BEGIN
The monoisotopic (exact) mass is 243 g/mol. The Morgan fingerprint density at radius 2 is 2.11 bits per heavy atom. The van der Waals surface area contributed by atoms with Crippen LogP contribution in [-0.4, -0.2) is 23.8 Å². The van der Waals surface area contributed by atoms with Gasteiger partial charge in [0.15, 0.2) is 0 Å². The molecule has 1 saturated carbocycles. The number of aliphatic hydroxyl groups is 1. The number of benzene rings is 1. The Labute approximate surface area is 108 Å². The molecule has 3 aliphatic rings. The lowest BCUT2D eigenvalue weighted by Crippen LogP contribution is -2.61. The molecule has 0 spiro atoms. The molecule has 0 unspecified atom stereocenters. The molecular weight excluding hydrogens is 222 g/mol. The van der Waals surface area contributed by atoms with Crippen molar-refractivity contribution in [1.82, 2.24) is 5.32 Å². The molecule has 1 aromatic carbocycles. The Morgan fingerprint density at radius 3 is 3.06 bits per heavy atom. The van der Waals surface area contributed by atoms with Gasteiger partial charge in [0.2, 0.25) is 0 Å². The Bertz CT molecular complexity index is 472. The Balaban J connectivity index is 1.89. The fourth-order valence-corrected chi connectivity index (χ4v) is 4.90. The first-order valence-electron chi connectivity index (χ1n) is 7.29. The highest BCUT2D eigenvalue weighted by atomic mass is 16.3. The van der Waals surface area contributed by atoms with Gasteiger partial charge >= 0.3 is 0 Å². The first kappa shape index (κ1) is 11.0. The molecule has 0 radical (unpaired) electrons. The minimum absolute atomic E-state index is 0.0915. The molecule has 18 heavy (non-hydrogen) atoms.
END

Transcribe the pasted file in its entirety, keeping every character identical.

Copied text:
The monoisotopic (exact) mass is 243 g/mol. The Morgan fingerprint density at radius 2 is 2.11 bits per heavy atom. The van der Waals surface area contributed by atoms with Crippen LogP contribution in [-0.4, -0.2) is 23.8 Å². The van der Waals surface area contributed by atoms with Gasteiger partial charge in [0.15, 0.2) is 0 Å². The molecule has 1 saturated carbocycles. The number of aliphatic hydroxyl groups is 1. The number of benzene rings is 1. The Labute approximate surface area is 108 Å². The molecule has 3 aliphatic rings. The lowest BCUT2D eigenvalue weighted by Crippen LogP contribution is -2.61. The molecule has 0 spiro atoms. The molecule has 0 unspecified atom stereocenters. The molecular weight excluding hydrogens is 222 g/mol. The van der Waals surface area contributed by atoms with Crippen molar-refractivity contribution in [1.82, 2.24) is 5.32 Å². The molecule has 1 aromatic carbocycles. The Morgan fingerprint density at radius 3 is 3.06 bits per heavy atom. The van der Waals surface area contributed by atoms with Gasteiger partial charge in [0.2, 0.25) is 0 Å². The Bertz CT molecular complexity index is 472. The Balaban J connectivity index is 1.89. The fourth-order valence-corrected chi connectivity index (χ4v) is 4.90. The first-order valence-electron chi connectivity index (χ1n) is 7.29. The highest BCUT2D eigenvalue weighted by atomic mass is 16.3. The van der Waals surface area contributed by atoms with Gasteiger partial charge >= 0.3 is 0 Å². The first kappa shape index (κ1) is 11.0. The molecule has 0 radical (unpaired) electrons. The minimum absolute atomic E-state index is 0.0915. The molecule has 18 heavy (non-hydrogen) atoms.